Not with a small “c” at any rate
London4Europe Committee member Michael Romberg wonders why the practical party has given itself over to a dreamy ideology that is not rooted in actual realities. Some quotes from traditional Conservatives show how far the party has moved from what it used to be.
Brexit would be a step into the unknown. It is based on a romantic reimagining of a past that never existed driven by contradictory views of what had been (the greatness of the Empire and the small island nation standing alone in 1940). It is a call for a huge change to be made without a plan. If implemented it would lead to a radical reshaping of our external relationships and our society in ways that few have analysed or understood beyond the most vapid of slogans.
Brexit really is not conservative at all.
And so a Conservative party heading dreamily and enthusiastically towards a Brexit to which it has given a great deal of emotion and little thought is not a conservative party at all.
Conservatism is not really an ideology. Philosopher Michael Oakeshott says:
To be conservative, then, is to prefer the familiar to the unknown, to prefer the tried to the untried, fact to mystery, the actual to the possible, the limited to the unbounded … the convenient to the perfect, present laughter to utopian bliss.
The traditionalist Edmund Burke:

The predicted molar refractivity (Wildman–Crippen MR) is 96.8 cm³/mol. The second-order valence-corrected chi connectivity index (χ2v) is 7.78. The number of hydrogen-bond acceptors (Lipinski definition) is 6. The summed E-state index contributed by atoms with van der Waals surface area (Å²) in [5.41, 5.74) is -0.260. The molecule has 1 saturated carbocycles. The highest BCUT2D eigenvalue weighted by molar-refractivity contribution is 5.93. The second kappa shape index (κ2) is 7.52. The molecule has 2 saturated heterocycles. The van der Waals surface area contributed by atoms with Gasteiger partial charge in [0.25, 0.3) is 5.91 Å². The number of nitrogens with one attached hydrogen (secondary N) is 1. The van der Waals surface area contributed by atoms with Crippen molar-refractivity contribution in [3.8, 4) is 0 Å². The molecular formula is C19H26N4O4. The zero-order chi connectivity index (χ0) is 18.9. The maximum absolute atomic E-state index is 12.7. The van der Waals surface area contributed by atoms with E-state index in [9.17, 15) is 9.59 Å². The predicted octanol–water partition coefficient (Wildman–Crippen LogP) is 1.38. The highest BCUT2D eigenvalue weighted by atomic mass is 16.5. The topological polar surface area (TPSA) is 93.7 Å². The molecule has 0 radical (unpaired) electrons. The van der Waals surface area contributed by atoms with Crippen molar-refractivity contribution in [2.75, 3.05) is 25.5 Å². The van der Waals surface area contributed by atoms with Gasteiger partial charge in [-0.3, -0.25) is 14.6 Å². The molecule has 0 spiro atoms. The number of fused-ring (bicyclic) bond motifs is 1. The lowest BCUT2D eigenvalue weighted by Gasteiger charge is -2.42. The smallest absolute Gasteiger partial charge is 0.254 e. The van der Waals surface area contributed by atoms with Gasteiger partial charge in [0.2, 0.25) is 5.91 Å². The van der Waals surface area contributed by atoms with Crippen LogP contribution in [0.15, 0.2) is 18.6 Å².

It is with infinite caution that any man ought to venture upon pulling down an edifice which has answered in any tolerable degree for ages the common purposes of society, or on building it up again without having models and patterns of approved utility before his eyes.
Rudyard Kipling in the start of this poem epitomised the traditional practical approach to politics that Conservatives used to take when presented with a scheme, a vision, an idea, a dream. They wanted to know how it was actually going to work in practice:
I keep six honest serving-men
(They taught me all I knew);
Their names are What and Why and When
And How and Where and Who.
You can use Kipling’s approach by asking Leavers how their Brexit is actually going to work? More Kipling lessons for Brexit here in an exchange of letters in the Evening Standard.
Winston Churchill was the greatest of all Conservative statesmen. He spoke at the Congress of Europe on 7 May 1948 at The Hague which would lead to the founding of the Council of Europe. Sure, he had dreams. But they were rooted in historical understanding and the practical lessons from the terrible conflict that had just ended and the uncertain prospects that free Europe faced. He as a working politician more than anyone understood that sovereignty is a tool to be used.
In the centre of our movement stands the idea of a Charter of Human Rights, guarded by freedom and sustained by law. It is impossible to separate economics and defence from the general political structure. Mutual aid in the economic field and joint military defence must inevitably be accompanied step by step with a parallel policy of closer political unity. It is said with truth that this involves some sacrifice or merger of national sovereignty. But it is also possible and not less agreeable to regard it as the gradual assumption by all the nations concerned of that larger sovereignty which can alone protect their diverse and distinctive customs and characteristics and their national traditions.
You can read more about Churchill and Europe in this analysis by Graham Bishop, Vice-Chair of the European Movement.
Nick Hopkinson edits the blogs page as Vice Chair of London4Europe (the London Section of the European Movement called into existence by Winston Churchill to promote his ideas for European unity). Articles on this page reflect the views of the author and not necessarily of London4Europe.